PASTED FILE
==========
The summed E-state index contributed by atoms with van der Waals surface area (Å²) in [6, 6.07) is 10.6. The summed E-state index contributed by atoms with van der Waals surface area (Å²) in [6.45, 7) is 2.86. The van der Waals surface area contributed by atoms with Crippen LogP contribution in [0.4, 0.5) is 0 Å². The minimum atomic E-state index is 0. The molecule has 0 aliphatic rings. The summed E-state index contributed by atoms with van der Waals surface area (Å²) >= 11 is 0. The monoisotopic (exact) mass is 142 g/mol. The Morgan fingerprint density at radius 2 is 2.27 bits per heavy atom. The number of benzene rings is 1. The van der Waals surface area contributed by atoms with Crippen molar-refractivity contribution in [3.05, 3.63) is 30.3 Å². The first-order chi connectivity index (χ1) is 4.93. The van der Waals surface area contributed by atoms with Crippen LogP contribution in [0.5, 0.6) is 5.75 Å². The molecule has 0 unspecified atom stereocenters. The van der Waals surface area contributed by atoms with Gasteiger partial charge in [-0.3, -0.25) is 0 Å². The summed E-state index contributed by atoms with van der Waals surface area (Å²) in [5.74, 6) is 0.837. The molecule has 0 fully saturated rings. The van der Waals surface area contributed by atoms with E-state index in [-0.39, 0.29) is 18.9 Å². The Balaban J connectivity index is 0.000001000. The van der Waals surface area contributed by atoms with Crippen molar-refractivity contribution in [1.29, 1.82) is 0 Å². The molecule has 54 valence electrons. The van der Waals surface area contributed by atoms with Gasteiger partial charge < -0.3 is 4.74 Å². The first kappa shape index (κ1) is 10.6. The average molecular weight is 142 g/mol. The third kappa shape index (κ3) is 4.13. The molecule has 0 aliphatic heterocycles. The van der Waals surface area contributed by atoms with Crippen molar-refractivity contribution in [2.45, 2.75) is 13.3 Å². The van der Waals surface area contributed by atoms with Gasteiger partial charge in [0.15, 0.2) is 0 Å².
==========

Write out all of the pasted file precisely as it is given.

The summed E-state index contributed by atoms with van der Waals surface area (Å²) in [6, 6.07) is 10.6. The summed E-state index contributed by atoms with van der Waals surface area (Å²) in [6.45, 7) is 2.86. The van der Waals surface area contributed by atoms with Crippen LogP contribution in [0.4, 0.5) is 0 Å². The minimum atomic E-state index is 0. The molecule has 0 aliphatic rings. The summed E-state index contributed by atoms with van der Waals surface area (Å²) >= 11 is 0. The monoisotopic (exact) mass is 142 g/mol. The Morgan fingerprint density at radius 2 is 2.27 bits per heavy atom. The number of benzene rings is 1. The van der Waals surface area contributed by atoms with Crippen molar-refractivity contribution in [3.05, 3.63) is 30.3 Å². The first-order chi connectivity index (χ1) is 4.93. The van der Waals surface area contributed by atoms with Crippen LogP contribution in [0.5, 0.6) is 5.75 Å². The molecule has 0 unspecified atom stereocenters. The van der Waals surface area contributed by atoms with Gasteiger partial charge in [-0.3, -0.25) is 0 Å². The summed E-state index contributed by atoms with van der Waals surface area (Å²) in [5.74, 6) is 0.837. The molecule has 0 fully saturated rings. The van der Waals surface area contributed by atoms with E-state index in [-0.39, 0.29) is 18.9 Å². The Balaban J connectivity index is 0.000001000. The van der Waals surface area contributed by atoms with Crippen molar-refractivity contribution in [1.29, 1.82) is 0 Å². The molecule has 54 valence electrons. The van der Waals surface area contributed by atoms with Gasteiger partial charge < -0.3 is 4.74 Å². The first kappa shape index (κ1) is 10.6. The average molecular weight is 142 g/mol. The third kappa shape index (κ3) is 4.13. The molecule has 0 aliphatic heterocycles. The van der Waals surface area contributed by atoms with Crippen molar-refractivity contribution in [2.45, 2.75) is 13.3 Å². The van der Waals surface area contributed by atoms with Gasteiger partial charge in [0.15, 0.2) is 0 Å².